According to FE Analytics data, Artemis High Income currently has 15.2% in equities, the highest of any fund in the Sterling Strategic Bond sector, whereby Investment Association guidelines allow up to 20% of portfolios to be allocated to the asset class.
However, while the £1.3bn fund, which is managed by Alex Ralph (pictured), is top quartile over one and three years, returning 4.9% and 14.5% compared to 2.2% and 8.8% respectively in the sector, it is bottom quartile in the three months since the start of 2018. Over that period it has lost 1.5% compared to a loss of 1.1% in the sector.
The fund’s March factsheet said equities had “weighed heavily on performance”. Artemis did not wish to comment when contacted by Portfolio Adviser.
Invesco Perpetual Monthly Income Plus has 14% in equities and like its Sterling Strategic Bond sector rival Artemis High Income, has fallen from top-quartile performer over a one-year period to fourth-quartile over a three-month period.
The £3.3bn fund, co-managed by Paul Causer, Paul Read and Ciaran Mallon, has fallen 1.8% over three months, compared to 1.2% falls in the sector. In contrast, it nearly doubled the returns of the sector over a one-year period, delivering 4% compared to the 2.2% average of its peers.
Invesco Perpetual also did not wish to comment. Its March factsheet shows The Co-operative Bank and British American Tobacco are among its largest equity holdings, alongside General Accident preference shares.
Bonds versus equities risk
Architas investment director Adrian Lowcock says he would rather use a pure bond fund for fixed income exposure.
“I buy a bond because I buy bond risk and from a portfolio construction perspective that’s also what you want from a bond manager. I want bond risk, not equity risk.”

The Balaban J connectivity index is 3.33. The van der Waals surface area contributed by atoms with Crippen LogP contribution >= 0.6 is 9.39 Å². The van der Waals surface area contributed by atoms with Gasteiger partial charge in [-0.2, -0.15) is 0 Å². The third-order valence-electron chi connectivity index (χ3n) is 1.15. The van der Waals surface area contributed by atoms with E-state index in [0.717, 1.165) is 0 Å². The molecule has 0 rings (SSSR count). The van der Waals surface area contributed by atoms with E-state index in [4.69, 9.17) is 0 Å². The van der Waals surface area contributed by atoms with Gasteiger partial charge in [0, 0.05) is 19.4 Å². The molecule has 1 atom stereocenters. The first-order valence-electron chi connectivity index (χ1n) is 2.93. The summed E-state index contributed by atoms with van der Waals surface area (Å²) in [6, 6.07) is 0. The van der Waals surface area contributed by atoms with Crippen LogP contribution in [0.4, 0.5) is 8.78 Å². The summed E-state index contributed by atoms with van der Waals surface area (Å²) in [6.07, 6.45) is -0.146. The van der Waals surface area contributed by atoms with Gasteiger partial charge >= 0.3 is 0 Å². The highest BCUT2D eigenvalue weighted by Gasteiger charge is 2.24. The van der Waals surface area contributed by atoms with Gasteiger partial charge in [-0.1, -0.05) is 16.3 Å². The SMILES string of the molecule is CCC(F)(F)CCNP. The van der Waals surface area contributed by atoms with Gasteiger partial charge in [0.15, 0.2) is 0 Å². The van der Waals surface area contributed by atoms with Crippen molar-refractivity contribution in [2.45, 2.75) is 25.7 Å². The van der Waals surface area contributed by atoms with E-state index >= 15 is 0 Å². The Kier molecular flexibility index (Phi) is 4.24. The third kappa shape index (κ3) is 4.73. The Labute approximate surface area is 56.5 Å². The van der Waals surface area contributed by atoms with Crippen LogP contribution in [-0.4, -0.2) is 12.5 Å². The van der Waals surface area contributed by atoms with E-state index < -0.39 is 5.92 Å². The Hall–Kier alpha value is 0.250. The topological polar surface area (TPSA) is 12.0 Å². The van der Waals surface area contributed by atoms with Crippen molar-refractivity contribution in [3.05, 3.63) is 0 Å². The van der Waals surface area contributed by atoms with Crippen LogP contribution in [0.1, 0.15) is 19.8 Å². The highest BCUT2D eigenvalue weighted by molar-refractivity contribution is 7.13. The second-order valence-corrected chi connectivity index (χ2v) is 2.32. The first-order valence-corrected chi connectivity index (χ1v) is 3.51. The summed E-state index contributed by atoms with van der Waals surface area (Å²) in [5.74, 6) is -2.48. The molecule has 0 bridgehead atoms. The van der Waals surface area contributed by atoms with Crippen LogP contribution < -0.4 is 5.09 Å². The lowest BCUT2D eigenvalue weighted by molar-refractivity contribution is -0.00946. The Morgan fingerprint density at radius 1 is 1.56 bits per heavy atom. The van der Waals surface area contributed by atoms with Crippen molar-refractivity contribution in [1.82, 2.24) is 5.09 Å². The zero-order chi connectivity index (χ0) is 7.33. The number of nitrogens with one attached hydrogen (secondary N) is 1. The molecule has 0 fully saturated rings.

Bond fund manager Dickie Hodges, who does not use equities in the Nomura Global Dynamic Bond fund, says investors should look under the bonnet of the top-performing fixed income funds from last year.
“Many of the best fixed income fund managers in 2017 have been best performing not because they’ve been great fixed income managers but because they have 10-20% equity exposure,” Hodges says.
Hodges says that asset allocation decision may have worked last year, but that won’t necessarily be the case as stock markets become more volatile. The Global Dynamic Bond fund is Irish-domiciled and does not sit in any Investment Association sectors, but its GBP-hedged share class has gained 0.67% over three months and 5% over one year.
Hermes Investment Management does not invest in equities in its bond products, says its head of fixed income Andrew Jackson.
Investors should understand there is limited upside in bonds, Jackson says.
He adds: “If you’ve run out of upside from a fixed income product and you have to go and find upside from equities then that probably means the market has got to a point where you should be going to your clients and saying you can’t deliver this from fixed income and maybe they should look somewhere else.”
Structural versus tactical allocation
Chelsea Financial Services managing director Darius McDermott says the Artemis High Income and Invesco Perpetual Monthly Income Plus funds have structural allocations to equities, whereas other funds make tactical allocations, such as the M&G Optimal Income fund, managed by Richard Woolnough. According to its February factsheet, the M&G fund has 4.6% in equities.
McDermott says both the Artemis High Income and Invesco Perpetual Monthly Income Plus funds have good long-term track records.
“The Invesco fund has always been a favoured fund of our clients because it’s traditionally paid a stable and high monthly yield. I have no problem with bond funds holding equities as long as we understand what they’re doing,” McDermott says.
While Axa Framlington Managed Income holds the third highest allocation to equities in the sector, at 12.1%, its performance has taken less of a hit in than the Artemis and Invesco Perpetual funds. Its first quartile performance over a one-year period has fallen to second-quartile in the three-month period, with respective returns of 4.2% and -1% over those periods.